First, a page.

5.) The Parole Board, which has recently established a reputation for freeing dangerous prisoners convicted of heinous crimes, operates under a veil of secrecy … but the veil may be lifted a bit if two bills continue their progress through the General Assembly. Senator Mark Obenshain’s bill (here) requires the Parole Board, within seven days after making a decision about a prisoner, to notify the victims. It passed the Senate unanimously. Senator David Suetterlein’s (here), requiring the Parole Board to make decisions on a recorded vote, passed the Senate 33-6. The bills now go to the House.

6.) A bill introduced by Senator Jennifer McClellan expands the list of those covered by the Virginia Human Rights Act to those engaged in domestic work. Sounds good, but the expansion means that if you hire a nannie, caretaker, or potentially a tutor, your household is turned into an employer ... complete with the obligatory paperwork, Social Security taxes and payroll tax. SB1310 passed the Senate on a party-line vote. It now goes to the House.
7.) Permissive criminal justice reform remains high on the Left’s agenda, but one issue they won’t seem to touch is that of reforming collective bargaining agreements for police unions. Such agreements too often constrain department leadership and tilt the playing field away from accountability for officers’ misconduct, severely damaging community trust (here). Without reform, localities may be facing a new host of these issues come May 1, when collective bargaining will be permitted in Virginia for the first time.
8.) Governor Ralph Northam “expects” school divisions to bring students back for in-person learning by March 15 – roughly a full year after all schools were shut down. He also “encourages” schools to offer “additional learning opportunities” during the summer. Northam’s statement came three days after the State Senate passed on a bipartisan 26-13 vote Senator Siobhan Dunnavant’s bill requiring in-person or virtual schooling or any parents who want it (here). Northam’s letter (here) also contrasted vividly with Delegate Kirk Cox’s plan issued a day before to help schools and parents make up for a year of education lost (here). The Governor remains an official responding to events, not leading the way out of them.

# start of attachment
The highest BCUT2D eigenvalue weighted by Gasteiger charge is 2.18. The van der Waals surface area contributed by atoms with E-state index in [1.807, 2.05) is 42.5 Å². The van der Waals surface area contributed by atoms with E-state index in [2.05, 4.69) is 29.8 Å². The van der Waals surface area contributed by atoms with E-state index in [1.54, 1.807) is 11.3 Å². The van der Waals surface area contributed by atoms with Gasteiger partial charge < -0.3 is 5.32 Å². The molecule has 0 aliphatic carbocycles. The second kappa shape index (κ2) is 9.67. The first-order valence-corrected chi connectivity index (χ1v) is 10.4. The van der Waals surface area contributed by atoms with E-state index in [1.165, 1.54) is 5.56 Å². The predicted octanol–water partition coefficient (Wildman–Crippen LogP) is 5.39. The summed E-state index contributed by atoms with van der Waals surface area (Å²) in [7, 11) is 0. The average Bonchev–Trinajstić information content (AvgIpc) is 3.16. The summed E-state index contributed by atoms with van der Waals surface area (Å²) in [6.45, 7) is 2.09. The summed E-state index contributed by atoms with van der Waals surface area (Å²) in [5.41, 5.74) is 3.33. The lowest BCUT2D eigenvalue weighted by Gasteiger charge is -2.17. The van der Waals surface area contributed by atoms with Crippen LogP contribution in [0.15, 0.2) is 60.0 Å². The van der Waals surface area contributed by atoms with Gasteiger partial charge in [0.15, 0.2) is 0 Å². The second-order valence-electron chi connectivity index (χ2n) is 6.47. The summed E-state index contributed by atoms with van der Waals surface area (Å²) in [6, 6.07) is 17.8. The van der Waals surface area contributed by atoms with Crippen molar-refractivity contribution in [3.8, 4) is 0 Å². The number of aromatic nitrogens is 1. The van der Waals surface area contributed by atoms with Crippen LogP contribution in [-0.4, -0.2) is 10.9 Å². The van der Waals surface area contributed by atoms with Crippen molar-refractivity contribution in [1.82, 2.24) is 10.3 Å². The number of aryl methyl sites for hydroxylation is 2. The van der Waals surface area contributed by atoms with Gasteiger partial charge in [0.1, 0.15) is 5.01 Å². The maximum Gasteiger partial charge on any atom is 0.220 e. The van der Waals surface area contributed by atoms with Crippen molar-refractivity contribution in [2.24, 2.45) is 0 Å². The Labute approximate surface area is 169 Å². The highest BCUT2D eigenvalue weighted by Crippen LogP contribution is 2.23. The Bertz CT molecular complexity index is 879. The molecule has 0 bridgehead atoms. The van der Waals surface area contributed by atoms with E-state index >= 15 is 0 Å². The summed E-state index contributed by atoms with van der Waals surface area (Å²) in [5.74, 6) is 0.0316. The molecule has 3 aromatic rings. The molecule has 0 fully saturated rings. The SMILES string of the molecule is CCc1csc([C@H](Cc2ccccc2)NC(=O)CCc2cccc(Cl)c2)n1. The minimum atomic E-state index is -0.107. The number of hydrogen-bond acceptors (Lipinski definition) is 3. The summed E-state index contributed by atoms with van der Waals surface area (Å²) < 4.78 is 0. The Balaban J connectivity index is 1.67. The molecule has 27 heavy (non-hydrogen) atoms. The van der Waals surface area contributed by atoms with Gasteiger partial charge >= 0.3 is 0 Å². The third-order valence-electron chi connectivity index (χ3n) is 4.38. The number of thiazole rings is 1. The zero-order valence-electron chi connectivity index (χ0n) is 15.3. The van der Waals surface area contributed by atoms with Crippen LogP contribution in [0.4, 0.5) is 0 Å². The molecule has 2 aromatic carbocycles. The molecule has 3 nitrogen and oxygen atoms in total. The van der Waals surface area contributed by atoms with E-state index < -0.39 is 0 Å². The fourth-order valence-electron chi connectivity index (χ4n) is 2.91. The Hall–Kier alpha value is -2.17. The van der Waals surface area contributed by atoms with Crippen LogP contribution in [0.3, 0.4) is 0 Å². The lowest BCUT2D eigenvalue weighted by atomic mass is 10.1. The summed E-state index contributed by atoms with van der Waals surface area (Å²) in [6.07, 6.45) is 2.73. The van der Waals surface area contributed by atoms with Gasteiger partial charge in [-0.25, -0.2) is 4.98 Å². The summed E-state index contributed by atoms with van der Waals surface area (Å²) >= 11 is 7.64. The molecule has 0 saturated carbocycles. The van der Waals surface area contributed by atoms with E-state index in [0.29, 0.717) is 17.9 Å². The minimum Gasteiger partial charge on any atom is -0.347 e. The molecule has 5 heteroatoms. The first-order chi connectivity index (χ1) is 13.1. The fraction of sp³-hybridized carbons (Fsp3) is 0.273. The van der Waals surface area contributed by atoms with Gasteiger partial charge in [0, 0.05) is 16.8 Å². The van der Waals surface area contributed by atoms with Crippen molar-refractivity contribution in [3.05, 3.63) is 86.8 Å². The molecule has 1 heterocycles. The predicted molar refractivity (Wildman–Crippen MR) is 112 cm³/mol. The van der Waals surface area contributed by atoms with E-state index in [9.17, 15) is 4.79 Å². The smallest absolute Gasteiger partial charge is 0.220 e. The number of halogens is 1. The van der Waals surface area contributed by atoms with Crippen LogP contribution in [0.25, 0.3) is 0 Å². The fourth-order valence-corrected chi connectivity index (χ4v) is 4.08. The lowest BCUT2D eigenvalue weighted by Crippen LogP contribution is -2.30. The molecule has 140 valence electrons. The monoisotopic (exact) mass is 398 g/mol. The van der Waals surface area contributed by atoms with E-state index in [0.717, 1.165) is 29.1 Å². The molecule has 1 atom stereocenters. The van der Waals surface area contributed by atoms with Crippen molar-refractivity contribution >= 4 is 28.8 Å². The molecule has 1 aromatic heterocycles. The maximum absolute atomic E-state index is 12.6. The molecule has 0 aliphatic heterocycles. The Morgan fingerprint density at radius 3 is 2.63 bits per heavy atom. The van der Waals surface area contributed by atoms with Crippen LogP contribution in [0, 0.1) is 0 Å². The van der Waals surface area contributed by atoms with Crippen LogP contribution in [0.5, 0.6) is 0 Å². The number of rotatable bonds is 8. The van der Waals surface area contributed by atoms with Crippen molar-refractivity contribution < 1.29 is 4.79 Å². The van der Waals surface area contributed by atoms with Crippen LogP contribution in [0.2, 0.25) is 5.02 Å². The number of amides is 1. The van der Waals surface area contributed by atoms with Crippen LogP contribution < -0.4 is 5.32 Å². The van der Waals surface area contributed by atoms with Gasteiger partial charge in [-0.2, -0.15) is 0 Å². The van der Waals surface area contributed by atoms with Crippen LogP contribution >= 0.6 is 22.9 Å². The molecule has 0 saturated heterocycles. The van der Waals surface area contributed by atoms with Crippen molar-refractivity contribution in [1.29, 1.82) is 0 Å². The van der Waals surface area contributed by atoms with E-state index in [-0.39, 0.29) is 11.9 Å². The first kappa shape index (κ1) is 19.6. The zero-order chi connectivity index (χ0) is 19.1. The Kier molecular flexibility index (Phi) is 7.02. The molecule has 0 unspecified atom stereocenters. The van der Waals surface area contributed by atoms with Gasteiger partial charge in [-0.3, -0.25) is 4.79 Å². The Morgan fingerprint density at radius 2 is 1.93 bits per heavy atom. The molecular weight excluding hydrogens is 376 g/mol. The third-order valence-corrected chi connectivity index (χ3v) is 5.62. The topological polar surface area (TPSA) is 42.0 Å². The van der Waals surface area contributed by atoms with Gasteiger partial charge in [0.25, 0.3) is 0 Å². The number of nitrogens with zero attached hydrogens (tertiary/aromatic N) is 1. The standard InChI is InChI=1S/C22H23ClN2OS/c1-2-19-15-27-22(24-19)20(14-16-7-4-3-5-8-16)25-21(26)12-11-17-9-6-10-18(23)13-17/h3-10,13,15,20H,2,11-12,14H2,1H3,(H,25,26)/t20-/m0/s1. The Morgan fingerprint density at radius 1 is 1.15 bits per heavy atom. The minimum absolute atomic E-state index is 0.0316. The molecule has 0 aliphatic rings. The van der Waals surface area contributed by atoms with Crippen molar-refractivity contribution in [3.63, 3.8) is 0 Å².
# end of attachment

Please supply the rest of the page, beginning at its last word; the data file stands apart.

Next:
9.) After ranking at the bottom of the list for weeks, Northam also finally responded to the vaccine crisis. Virginia is improving in its battle against COVID-19. The state now ranks 10 for percentage of Covid-19 vaccines administered (here). The White House Coronavirus State Profile Report (here), ranks Virginia #11 for highest number of new cases, #11 for highest test positivity, #11 for highest number of admissions per 100 beds, and #35 for highest new deaths per 100,000 residents.   Over at Bacon’s Rebellion, Jim Bacon dives deeper into the numbers (here). 
10.) One reason it has taken long to get here was observed by The New York Times, which pointed out progressive governments – internationally and in the United States – have fared worse (here). The point is echoed by The Washington Post, which notes that, in administering the vaccine, an axiom of conservatism works best: Keep it simple and without bureaucracy (here).

11.) President Joe Biden has moved quickly to bow deeply to the environmental special interests supporting his candidacy in ways both symbolic and serious. In the former category, his cancellation will lead to no measurable effect on the decarbonization of the U.S. economy, says Nate Hochman, and simply force us to enrich the pockets of freedom loving countries like Saudi Arabia, Russia, and Venezuela (here). In the latter category, says Jonathan Lesser, Biden's ban on federal land fracking will have a devastating effect on the economy and raise electricity rates (here). What is the ultimate goal? Virginia continues working with a coalition of states to end the use of gasoline. In a moment of candor, the Massachusetts coordinator makes the goal clear: "Turn the screws" and "Break your will." (here) Coming to Virginia?
Finally ... in England, Ben Marsh and his family remind us that however it feels here, it feels even worse in England.
Happy Sunday, Everyone.
We’re a bigger country. Get out from where you are.
Chris Braunlich
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The Thomas Jefferson Institute for Public Policy